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Lessons from clinical studies’ (Martin C. Michel)

At least partly driven by regulatory requirements, technical data quality in clinical studies has markedly improved in the past decades and may exceed that in many non-clinical studies. Thus, reduction of bias by blinding, randomization and pre-specified sample sizes statistical analysis plans have become standard in clinical trials, particularly those performed for regulatory purposes and sponsored by the pharmaceutical industry. Therefore, the current debate how to improve reproducibility in preclinical research has much to learn from clinical pharmacology.
However, clinical pharmacology is not perfect either. I would like to highlight an article by Shun-Shin & Francis (2013), which discusses an issue in clinical trials that also may be relevant for preclinical studies. This is, how does a research address unexpected values. While blinding may ameliorate the problem, the prior belief whether two groups are different may affect how one handles outliers in the absence of a pre-specified policy. The options are A) keeping every value no matter how implausible, B) reclassifying the sample, C) removing the sample and D) remeasuring the sample. Each of these options has its own implications:
Keeping a sample in the dataset by all means is the only unbiased option but may create variability that makes no sense. For instance, a recorded height of 165 millimeter (for an adult human) is obviously not compatible with life and most probably represents a data entry error; keeping this in the data set may obscure it. Reclassification, i.e. moving a sample assigned to group X to group Y, makes an assumption that the sample would only plausibly fit into the other group based on the preconceived notion that group Y is different. Removing the sample makes the same assumption, but data sets may be less vulnerable to that. Remeasuring the sample (where possible), sounds like the option with least bias, but if only samples not fitting preconceived notions are remeasured, this in itself introduces a bias because regression to the mean is only applied in a single direction. Based on simulations, Shun-Shin & Francis show that the effect of options B-D decreases with larger overall sample sizes. Moreover, they report that the data sets with a given sample size are most vulnerable (turning a neutral into a statistically significant difference) to reclassification and least to remeasuring.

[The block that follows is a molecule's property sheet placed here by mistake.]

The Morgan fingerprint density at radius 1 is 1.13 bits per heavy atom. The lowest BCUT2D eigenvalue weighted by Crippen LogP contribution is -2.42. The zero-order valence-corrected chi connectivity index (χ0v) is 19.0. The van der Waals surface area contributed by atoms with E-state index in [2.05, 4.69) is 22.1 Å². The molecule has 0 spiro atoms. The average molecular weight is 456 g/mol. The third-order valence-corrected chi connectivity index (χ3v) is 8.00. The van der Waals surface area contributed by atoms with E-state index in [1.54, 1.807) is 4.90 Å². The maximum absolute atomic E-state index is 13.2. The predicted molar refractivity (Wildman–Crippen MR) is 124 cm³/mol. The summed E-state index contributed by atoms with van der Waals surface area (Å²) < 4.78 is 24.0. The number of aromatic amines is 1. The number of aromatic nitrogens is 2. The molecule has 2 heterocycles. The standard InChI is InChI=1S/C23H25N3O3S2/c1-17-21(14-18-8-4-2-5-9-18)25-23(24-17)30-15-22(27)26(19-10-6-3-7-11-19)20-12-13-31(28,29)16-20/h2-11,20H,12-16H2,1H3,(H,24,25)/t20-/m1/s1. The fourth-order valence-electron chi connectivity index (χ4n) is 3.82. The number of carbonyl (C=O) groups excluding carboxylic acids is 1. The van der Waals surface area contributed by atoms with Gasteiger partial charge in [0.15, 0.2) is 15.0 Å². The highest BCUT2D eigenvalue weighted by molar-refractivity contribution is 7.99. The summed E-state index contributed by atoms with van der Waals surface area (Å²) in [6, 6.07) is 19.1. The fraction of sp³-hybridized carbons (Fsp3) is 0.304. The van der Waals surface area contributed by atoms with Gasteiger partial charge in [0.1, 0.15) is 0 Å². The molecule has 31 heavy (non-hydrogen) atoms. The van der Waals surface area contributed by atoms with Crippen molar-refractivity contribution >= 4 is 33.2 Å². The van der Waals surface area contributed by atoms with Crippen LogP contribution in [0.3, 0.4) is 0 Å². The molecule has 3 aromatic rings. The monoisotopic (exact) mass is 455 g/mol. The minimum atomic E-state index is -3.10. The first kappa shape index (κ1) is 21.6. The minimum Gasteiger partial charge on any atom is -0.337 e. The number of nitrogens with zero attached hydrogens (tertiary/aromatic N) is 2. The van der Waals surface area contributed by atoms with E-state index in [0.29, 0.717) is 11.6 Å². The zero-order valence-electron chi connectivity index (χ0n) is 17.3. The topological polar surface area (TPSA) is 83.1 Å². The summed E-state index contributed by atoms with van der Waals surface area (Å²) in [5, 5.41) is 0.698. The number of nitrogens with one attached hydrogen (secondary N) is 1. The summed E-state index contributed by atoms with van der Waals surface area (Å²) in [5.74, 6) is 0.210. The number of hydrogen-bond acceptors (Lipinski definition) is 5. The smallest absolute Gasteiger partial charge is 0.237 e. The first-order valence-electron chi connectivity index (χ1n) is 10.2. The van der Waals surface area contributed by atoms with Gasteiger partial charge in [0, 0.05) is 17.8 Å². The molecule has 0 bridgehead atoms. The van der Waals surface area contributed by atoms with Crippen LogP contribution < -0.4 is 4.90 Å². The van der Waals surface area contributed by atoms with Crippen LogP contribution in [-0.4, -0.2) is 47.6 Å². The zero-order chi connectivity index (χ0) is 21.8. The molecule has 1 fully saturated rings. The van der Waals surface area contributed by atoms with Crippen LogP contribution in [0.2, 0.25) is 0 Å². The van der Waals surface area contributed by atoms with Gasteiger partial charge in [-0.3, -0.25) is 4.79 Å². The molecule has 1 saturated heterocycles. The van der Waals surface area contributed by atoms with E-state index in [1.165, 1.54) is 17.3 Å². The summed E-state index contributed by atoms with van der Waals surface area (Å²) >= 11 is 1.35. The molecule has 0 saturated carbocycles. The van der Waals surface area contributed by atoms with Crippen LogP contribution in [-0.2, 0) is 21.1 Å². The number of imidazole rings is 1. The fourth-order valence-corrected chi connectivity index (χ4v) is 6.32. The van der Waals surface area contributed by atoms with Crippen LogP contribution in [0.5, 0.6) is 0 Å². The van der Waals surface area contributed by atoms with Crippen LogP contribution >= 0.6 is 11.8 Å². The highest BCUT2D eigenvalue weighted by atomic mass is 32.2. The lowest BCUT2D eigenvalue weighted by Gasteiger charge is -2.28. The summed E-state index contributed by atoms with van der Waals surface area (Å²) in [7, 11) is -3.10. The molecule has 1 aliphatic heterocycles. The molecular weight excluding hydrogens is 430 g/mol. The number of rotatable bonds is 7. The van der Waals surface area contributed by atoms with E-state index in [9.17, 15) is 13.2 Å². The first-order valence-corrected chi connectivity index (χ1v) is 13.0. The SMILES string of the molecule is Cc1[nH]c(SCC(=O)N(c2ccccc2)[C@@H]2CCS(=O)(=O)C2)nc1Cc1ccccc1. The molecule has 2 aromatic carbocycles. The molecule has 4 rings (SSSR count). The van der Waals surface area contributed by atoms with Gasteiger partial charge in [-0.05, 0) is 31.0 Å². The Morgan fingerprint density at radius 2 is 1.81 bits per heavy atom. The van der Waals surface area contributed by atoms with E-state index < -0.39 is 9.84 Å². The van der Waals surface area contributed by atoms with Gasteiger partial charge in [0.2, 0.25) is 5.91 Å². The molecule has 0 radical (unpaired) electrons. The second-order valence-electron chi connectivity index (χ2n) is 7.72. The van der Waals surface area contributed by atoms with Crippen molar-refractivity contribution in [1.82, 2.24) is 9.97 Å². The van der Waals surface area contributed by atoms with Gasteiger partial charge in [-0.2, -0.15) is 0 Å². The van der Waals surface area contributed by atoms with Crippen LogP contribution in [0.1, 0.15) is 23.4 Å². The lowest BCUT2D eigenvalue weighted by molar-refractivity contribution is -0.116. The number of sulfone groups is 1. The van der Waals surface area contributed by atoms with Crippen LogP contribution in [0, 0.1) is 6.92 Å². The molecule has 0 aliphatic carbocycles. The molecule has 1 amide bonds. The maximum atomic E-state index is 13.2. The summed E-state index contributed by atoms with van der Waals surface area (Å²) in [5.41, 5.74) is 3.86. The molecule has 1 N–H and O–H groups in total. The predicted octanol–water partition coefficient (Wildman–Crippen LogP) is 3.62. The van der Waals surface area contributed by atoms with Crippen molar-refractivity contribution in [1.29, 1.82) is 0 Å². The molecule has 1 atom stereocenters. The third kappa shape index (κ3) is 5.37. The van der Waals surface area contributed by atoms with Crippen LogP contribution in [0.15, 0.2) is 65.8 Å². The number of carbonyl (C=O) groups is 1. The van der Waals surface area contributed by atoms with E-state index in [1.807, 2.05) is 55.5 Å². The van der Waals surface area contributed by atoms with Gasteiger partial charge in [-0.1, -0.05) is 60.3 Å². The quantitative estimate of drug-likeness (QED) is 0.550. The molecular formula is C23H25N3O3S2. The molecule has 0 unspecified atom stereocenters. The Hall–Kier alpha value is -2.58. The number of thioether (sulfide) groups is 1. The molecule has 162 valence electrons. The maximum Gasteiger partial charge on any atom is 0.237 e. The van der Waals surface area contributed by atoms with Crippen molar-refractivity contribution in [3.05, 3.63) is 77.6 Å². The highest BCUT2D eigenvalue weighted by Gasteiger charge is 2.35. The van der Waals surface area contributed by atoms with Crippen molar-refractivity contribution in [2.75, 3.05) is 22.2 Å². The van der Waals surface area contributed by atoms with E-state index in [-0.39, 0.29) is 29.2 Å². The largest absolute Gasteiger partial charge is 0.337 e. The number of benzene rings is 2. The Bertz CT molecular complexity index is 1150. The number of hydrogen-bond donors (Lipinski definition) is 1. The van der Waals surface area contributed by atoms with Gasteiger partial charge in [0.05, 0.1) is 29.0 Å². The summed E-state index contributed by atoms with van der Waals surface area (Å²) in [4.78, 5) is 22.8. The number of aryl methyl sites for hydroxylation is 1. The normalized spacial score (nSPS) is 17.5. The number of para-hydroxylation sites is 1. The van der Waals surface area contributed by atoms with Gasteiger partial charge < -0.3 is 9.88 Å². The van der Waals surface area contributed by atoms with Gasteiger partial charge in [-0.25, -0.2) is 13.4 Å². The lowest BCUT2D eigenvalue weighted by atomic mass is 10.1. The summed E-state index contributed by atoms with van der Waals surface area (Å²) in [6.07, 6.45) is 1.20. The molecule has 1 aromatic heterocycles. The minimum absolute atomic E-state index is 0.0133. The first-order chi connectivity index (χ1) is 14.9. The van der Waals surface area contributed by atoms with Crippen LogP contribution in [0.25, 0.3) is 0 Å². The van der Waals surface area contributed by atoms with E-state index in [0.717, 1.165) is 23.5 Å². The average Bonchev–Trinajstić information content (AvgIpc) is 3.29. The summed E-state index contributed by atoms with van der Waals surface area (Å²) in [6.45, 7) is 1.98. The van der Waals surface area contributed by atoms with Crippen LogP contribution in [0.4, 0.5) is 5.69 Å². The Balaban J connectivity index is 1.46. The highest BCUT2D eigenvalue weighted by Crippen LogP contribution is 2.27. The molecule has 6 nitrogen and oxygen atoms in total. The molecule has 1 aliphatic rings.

The theoretically best way to handle this would be to pre-specify methods of outlier handling. However, my own experience tells me that there are so many types of unexpected data, particularly in preclinical studies that a comprehensive policy for each type of measurement in a study may require more effort than the study itself; there are just too many ways in which an experiment can yield unexpected values. Thus, what can be done about it? Prespecified policies on outlier handling are a good thing. Where this is not applicable, full transparency on what actually has been done and access to / sharing of raw data may be the best option.

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